Category Archives: Governance

By the people, through the people, for the people.

There is no Europe, no Humanity.

refugees-brought-gorilla“Where is the Humanity?”
“Europe, what happened to you?”

This is the mantra, repeated again and again every time I hear New Europeans, talking about their situation here, in Greece. They appeal to the conscience of Europe. They appeal to humanity.

Dear new neighbors, I will tell you a secret. There is no Europe. There is no Humanity. There is no one big — happy or not — human family. Continue reading There is no Europe, no Humanity.

Possible ways of grassroots integration

for new settlers: migrants, asylum seekers and refugees in Europe


schroedinger-immigrantFor the sake of this document, „grassroots integration” is understood as a way of cooperation with „new settlers1”, who just arrived to Europe, to restore their empowerment with the help of their friends and allies among European societies. This is the logical extension of volunteer help in their transit from outside of Europe to their chosen (or, recently, forced) destinations.

The goal of this activity is to make as many new settlers as possible independent, accomplished and happy members of their local communities. Continue reading Possible ways of grassroots integration

Rojava and Bakur. A Kurdish Anarchist perspective

72-Height-JPG-LogoMy dear friend and colleague, Zaher Baher (ZB), just recently published an article Our attitude towards Rojava must be Critical Solidarity and generously invited me to provide my perspective on the topics covered there.

The Author is much more involved and much better informed in the field of developments in Rojava and Bakur than I can ever dream to be. He is also much more mature and established in his political stance than I can be — as I still consider myself a soul-searcher. Trying to best him on his own turf would be much above my normal level of chutzpah. Continue reading Rojava and Bakur. A Kurdish Anarchist perspective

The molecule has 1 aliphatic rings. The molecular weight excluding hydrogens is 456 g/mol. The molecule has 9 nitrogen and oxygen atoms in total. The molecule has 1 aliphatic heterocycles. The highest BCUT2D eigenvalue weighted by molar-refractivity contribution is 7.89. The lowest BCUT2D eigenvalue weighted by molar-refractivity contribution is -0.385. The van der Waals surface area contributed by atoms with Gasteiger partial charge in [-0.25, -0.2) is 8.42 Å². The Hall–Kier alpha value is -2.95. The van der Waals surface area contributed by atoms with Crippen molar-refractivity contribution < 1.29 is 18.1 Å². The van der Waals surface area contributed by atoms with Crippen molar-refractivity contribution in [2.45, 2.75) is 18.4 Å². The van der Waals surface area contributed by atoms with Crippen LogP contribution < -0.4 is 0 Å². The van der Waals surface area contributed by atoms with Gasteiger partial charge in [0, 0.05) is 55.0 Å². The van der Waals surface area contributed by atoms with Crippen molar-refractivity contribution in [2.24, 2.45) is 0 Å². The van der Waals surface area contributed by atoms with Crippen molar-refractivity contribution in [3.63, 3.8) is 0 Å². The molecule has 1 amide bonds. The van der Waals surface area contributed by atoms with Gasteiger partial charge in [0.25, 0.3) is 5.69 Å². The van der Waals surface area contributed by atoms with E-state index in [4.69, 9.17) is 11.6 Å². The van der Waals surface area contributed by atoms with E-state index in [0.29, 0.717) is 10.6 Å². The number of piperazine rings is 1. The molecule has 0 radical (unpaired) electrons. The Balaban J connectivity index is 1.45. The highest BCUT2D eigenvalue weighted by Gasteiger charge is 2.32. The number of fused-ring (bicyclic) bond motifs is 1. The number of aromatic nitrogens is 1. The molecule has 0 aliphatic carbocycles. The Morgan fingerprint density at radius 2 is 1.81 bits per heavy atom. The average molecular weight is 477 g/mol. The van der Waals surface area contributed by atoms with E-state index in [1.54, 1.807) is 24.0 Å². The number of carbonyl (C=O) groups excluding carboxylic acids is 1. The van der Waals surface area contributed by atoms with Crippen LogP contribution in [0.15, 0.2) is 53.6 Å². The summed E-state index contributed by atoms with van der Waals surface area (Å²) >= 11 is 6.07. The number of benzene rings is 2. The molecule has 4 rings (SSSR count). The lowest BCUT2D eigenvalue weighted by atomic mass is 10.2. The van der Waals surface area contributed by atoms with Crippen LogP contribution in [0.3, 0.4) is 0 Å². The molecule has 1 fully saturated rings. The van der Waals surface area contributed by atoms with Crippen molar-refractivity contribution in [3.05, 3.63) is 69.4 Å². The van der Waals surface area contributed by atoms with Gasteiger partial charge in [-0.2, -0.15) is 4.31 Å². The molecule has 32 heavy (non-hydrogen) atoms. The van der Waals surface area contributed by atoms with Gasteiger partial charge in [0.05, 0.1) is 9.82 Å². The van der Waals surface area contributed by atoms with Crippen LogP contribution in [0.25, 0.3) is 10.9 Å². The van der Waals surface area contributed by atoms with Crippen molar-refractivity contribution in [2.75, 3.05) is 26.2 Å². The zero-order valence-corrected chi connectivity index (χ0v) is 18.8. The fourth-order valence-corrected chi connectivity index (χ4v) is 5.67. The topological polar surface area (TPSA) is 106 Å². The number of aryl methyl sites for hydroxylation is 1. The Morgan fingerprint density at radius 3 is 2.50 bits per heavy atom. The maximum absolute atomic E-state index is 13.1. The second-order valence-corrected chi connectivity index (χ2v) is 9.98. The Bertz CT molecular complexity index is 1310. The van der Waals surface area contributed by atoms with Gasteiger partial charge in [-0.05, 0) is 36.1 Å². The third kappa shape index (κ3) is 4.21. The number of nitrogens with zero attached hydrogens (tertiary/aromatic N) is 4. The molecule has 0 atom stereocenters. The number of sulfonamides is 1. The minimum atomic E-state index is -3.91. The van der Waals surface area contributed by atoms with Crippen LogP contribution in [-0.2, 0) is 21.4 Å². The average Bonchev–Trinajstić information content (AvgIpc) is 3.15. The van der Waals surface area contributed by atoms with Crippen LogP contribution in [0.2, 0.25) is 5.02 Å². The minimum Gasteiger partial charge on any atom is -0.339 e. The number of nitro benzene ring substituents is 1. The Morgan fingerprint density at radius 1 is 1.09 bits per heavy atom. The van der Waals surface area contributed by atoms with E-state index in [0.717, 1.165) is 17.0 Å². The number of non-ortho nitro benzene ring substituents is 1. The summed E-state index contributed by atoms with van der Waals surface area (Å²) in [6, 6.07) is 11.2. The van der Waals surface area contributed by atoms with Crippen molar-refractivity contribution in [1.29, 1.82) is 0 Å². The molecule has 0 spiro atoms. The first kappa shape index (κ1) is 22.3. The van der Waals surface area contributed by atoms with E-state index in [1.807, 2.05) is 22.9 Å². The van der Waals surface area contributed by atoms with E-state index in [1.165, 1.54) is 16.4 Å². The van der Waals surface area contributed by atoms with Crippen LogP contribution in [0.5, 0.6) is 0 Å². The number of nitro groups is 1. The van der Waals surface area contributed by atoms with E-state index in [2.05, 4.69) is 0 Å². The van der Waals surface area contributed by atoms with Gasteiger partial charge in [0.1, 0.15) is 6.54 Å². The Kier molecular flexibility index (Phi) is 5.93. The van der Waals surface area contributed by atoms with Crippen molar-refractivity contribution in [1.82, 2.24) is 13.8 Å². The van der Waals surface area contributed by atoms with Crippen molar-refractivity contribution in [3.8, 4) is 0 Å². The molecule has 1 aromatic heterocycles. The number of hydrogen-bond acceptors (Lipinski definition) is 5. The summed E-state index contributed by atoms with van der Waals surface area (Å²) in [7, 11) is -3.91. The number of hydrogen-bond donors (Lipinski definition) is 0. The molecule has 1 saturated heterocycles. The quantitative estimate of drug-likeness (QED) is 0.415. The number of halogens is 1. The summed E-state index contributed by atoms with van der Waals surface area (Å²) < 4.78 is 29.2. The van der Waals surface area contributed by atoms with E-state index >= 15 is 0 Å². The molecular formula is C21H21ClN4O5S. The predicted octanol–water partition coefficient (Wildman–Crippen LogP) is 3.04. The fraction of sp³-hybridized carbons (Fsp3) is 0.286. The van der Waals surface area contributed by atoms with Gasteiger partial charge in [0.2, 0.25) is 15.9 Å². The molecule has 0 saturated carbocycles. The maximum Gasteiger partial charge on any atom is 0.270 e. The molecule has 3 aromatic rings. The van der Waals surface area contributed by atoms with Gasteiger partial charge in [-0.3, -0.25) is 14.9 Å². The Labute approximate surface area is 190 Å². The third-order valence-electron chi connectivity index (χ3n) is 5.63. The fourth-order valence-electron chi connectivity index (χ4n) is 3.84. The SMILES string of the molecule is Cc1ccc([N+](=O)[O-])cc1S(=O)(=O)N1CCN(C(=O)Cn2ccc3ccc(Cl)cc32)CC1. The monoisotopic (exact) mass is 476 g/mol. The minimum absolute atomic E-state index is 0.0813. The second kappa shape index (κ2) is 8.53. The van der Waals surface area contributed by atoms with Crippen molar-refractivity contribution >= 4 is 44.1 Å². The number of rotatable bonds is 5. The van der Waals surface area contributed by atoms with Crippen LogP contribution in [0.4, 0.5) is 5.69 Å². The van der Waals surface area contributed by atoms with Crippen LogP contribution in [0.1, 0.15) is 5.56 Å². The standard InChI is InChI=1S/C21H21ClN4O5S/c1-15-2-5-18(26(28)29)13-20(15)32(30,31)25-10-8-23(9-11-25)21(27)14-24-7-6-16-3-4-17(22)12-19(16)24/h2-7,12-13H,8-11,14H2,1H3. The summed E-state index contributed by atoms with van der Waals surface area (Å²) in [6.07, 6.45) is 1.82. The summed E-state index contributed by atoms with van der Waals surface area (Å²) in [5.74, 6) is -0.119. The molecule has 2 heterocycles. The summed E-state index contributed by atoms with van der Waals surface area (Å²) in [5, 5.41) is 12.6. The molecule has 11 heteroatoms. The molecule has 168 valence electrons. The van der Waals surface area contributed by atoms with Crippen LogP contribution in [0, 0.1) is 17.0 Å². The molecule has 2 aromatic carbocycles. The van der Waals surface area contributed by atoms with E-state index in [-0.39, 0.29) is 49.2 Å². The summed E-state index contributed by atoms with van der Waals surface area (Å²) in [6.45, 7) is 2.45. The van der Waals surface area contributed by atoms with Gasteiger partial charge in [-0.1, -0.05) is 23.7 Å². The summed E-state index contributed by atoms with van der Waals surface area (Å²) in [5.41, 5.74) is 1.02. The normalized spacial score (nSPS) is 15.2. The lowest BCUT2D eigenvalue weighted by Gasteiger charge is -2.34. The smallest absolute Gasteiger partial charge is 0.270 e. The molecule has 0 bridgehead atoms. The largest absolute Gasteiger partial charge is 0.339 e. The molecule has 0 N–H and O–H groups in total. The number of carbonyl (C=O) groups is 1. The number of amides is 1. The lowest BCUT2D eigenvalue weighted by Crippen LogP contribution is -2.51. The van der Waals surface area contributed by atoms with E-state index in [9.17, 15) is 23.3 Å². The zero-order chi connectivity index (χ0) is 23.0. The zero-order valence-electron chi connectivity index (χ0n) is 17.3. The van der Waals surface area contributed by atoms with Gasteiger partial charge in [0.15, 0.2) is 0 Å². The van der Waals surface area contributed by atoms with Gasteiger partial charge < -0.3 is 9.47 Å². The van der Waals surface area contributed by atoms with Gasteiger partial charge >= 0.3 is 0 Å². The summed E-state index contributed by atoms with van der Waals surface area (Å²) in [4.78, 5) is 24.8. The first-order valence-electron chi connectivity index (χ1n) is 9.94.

More like a village

a different kind of cooperative

If one happened to see a cooperative around today (not a very widespread species), it is most probably a workers’ of farmers’ one. This type is predominant now and sets the standards in public thinking.

Workers’ Coop peculiarities1

Workers’ (or employees’) cooperative emerged as a way to counterbalance capitalism. As a logical extension of the concept of guilds, when artisans became workers and the owners (and, later, financial investors) took the power. As such, this kind of cooperative is focused on (and limited to) the workplace area. Its goal is to change the internal governance of the company, so the actual employees have dominant voice in management. It takes away (or redistributes evenly) the power of ownership, be it direct or through financial investment, and transfers it to those who are directly involved in the work process. In context of the most generic definition (A co-operative is an autonomous association of persons united voluntarily to meet their common economic, social, and cultural needs and aspirations through a jointly-owned and democratically-controlled enterprise.2), the primary need this type of cooperative caters for is employment, and the way to fulfill it is self-management. Continue reading More like a village

The Settlers

Towards a network of support for ex-refugees and their hosting communities

It is not about what they did to you. It is about what you did with what they did to you.

the-settlersLooking ahead, I see a great opportunity for European communities. The influx of refugees not only brought a lot of business to economies involved and released a lot of social energy (which hopefully will be later available to deal with other problems). It also forced large part of population out of their comfort zones, giving an opening for new thinking and new social practices2.